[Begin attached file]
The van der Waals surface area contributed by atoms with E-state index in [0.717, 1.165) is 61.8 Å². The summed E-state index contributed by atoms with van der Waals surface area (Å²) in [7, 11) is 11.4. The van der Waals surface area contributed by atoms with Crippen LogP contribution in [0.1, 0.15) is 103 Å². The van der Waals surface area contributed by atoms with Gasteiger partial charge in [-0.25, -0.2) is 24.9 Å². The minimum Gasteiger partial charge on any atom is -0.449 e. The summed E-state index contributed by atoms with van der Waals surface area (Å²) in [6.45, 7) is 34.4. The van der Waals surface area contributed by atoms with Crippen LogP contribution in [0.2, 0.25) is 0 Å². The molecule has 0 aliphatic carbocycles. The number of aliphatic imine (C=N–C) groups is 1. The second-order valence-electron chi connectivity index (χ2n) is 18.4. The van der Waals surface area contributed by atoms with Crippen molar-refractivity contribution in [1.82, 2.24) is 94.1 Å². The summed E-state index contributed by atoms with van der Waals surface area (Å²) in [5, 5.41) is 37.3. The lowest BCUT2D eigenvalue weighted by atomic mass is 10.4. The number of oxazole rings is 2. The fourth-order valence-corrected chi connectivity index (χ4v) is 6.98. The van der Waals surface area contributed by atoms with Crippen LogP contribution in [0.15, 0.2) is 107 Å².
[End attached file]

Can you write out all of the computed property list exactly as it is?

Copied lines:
The van der Waals surface area contributed by atoms with E-state index in [0.717, 1.165) is 61.8 Å². The summed E-state index contributed by atoms with van der Waals surface area (Å²) in [7, 11) is 11.4. The van der Waals surface area contributed by atoms with Crippen LogP contribution in [0.1, 0.15) is 103 Å². The van der Waals surface area contributed by atoms with Gasteiger partial charge in [-0.25, -0.2) is 24.9 Å². The minimum Gasteiger partial charge on any atom is -0.449 e. The summed E-state index contributed by atoms with van der Waals surface area (Å²) in [6.45, 7) is 34.4. The van der Waals surface area contributed by atoms with Crippen LogP contribution in [0.2, 0.25) is 0 Å². The molecule has 0 aliphatic carbocycles. The number of aliphatic imine (C=N–C) groups is 1. The second-order valence-electron chi connectivity index (χ2n) is 18.4. The van der Waals surface area contributed by atoms with Crippen molar-refractivity contribution in [1.82, 2.24) is 94.1 Å². The summed E-state index contributed by atoms with van der Waals surface area (Å²) in [5, 5.41) is 37.3. The lowest BCUT2D eigenvalue weighted by atomic mass is 10.4. The number of oxazole rings is 2. The fourth-order valence-corrected chi connectivity index (χ4v) is 6.98. The van der Waals surface area contributed by atoms with Crippen LogP contribution in [0.15, 0.2) is 107 Å².